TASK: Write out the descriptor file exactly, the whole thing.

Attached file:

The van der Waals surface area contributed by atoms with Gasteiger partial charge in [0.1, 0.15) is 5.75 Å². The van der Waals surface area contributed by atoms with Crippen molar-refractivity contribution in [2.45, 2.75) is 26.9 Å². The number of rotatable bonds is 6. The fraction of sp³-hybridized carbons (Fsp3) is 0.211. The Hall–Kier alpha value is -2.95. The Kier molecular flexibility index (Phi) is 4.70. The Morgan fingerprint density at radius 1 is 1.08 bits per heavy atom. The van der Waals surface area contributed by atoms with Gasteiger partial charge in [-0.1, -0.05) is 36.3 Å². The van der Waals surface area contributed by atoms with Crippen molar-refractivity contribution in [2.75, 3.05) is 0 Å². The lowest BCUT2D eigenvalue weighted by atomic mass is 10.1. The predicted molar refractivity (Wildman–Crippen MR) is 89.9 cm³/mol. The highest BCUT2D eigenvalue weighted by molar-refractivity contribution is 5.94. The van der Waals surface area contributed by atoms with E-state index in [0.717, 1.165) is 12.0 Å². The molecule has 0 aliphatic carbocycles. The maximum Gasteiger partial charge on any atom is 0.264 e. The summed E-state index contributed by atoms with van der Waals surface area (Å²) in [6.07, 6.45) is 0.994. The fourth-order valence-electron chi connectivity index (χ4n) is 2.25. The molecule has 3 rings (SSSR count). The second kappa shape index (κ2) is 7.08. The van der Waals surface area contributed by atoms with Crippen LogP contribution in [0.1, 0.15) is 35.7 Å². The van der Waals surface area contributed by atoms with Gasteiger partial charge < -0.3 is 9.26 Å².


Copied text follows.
The van der Waals surface area contributed by atoms with Gasteiger partial charge in [0.1, 0.15) is 5.75 Å². The van der Waals surface area contributed by atoms with Crippen molar-refractivity contribution in [2.45, 2.75) is 26.9 Å². The number of rotatable bonds is 6. The fraction of sp³-hybridized carbons (Fsp3) is 0.211. The Hall–Kier alpha value is -2.95. The Kier molecular flexibility index (Phi) is 4.70. The Morgan fingerprint density at radius 1 is 1.08 bits per heavy atom. The van der Waals surface area contributed by atoms with Gasteiger partial charge in [-0.1, -0.05) is 36.3 Å². The van der Waals surface area contributed by atoms with Crippen molar-refractivity contribution in [2.75, 3.05) is 0 Å². The lowest BCUT2D eigenvalue weighted by atomic mass is 10.1. The predicted molar refractivity (Wildman–Crippen MR) is 89.9 cm³/mol. The highest BCUT2D eigenvalue weighted by molar-refractivity contribution is 5.94. The van der Waals surface area contributed by atoms with E-state index in [0.717, 1.165) is 12.0 Å². The molecule has 0 aliphatic carbocycles. The maximum Gasteiger partial charge on any atom is 0.264 e. The summed E-state index contributed by atoms with van der Waals surface area (Å²) in [6.07, 6.45) is 0.994. The fourth-order valence-electron chi connectivity index (χ4n) is 2.25. The molecule has 3 rings (SSSR count). The second kappa shape index (κ2) is 7.08. The van der Waals surface area contributed by atoms with Crippen LogP contribution in [0.1, 0.15) is 35.7 Å². The van der Waals surface area contributed by atoms with Gasteiger partial charge < -0.3 is 9.26 Å².